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Discussion Starter #1
I know there are plenty of people that don't agree with using brass picked up off the range. I'm one of those. But, here's my question. I shoot alot of handgun loads at the range and there are tons of brass everywhere. I don't shoot competition. What would be the downside of me reloading picked up brass just for hording? Just for "the end times" scenario. If I cleaned, inspected, culled the bad and reloaded these cases, what would be bad about that.

I'm just searching for answers to questions and truly don't know which way to go with this. Your opinion is appreciated.

And, don't start throwing rocks at each other because of differing opinions.

thanks,

kevin
 

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what's wrong with range brass? It's about all I ever use!

rifle I get a bit picky but pistol I will scrounge everything. probably 99% of my brass came off the floor of an indoor range.

been loading and shooting it for over 15 years with only a handful of cracked cases.
 

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Discussion Starter #3
And see, aa, all I ever hear is NOT to use range brass. Reasons from you don't know how many times they've been fired to don't use brass from different manufacturers in the same batch. Maybe because I'm not competition shooting and that's the group that doesn't support picked up brass.
 

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I have no problems picking up range brass, clean and inspect thoroughly no problems. There are some exceptions that require special attention such as .40 which require debulging.
 

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As long as you inspect the brass, and you're not doing olympic quality shooting, there's absolutely no reason why you can't use range brass. The majority of my pistol brass is mixed range brass. Just be sure there are no really bad bulges and splits, then load it up.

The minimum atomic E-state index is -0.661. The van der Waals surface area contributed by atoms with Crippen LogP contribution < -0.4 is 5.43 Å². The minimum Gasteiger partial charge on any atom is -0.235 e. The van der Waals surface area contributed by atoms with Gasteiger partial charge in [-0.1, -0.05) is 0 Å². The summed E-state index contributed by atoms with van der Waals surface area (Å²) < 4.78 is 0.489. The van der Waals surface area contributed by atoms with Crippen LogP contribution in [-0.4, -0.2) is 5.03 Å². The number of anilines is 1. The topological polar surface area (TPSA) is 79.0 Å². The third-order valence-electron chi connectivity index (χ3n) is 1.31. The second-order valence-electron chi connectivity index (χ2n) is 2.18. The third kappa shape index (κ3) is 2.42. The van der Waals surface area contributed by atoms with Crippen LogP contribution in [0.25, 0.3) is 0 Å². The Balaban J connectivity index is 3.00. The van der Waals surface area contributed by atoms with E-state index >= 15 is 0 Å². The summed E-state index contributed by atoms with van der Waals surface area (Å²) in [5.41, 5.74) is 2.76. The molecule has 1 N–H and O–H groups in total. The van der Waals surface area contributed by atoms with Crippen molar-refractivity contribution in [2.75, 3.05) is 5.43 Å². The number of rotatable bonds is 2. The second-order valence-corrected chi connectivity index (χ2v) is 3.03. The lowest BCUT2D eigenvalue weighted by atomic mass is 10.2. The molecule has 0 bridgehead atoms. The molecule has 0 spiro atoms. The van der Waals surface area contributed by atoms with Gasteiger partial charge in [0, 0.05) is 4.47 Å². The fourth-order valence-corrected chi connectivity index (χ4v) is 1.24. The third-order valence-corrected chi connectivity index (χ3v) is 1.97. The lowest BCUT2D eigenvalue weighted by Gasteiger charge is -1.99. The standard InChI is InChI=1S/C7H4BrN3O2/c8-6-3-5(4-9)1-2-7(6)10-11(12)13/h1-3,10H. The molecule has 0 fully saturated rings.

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I pickup mostly RP once fired brass in .308, 9mm, .38special, .30-06'. Since the ammo buyout, range brass out in Oregon is getting mighty scarce. I too have heard the warning of using this brass and inspect all cases for any problems. In 36yrs I have found some really good stuff.
 

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I know there are plenty of people that don't agree with using brass picked up off the range. I'm one of those. ,

kevin
I guess I'm another one you disagree with, since almost all my .223 brass is range brass. Works good for me and the price is right.
 

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IMO you had better get what you can while you can.........clean it up and look it over.
 

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Discussion Starter #11
Steve4120, I have a new Taurus .40 and I've noticed that the strike on the primer looks similar to that of the 9mm Glock. Not round, but more oblong.
 

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Thanks for the input. Maybe I should reconsider...

kevin
If you buy new brass, load it up and shoot it, do you throw it away because it's been used? If I can reload it, I'll shoot it! It doesn't matter how many times it's been loaded so long as there are no cracks, splits, bulges, or dings that the resizing die can't work out.
 

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I use it! Works just fine. Clean and inspect! If you run a 45 acp sort the small and large primed cases.
 

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With pistol range brass a simple inspection will show you whether it is heavily used or just once fired. If you see a guy or gal come to the range with new ammo and leaves the brass on the ground or bench then scoop it up. But.....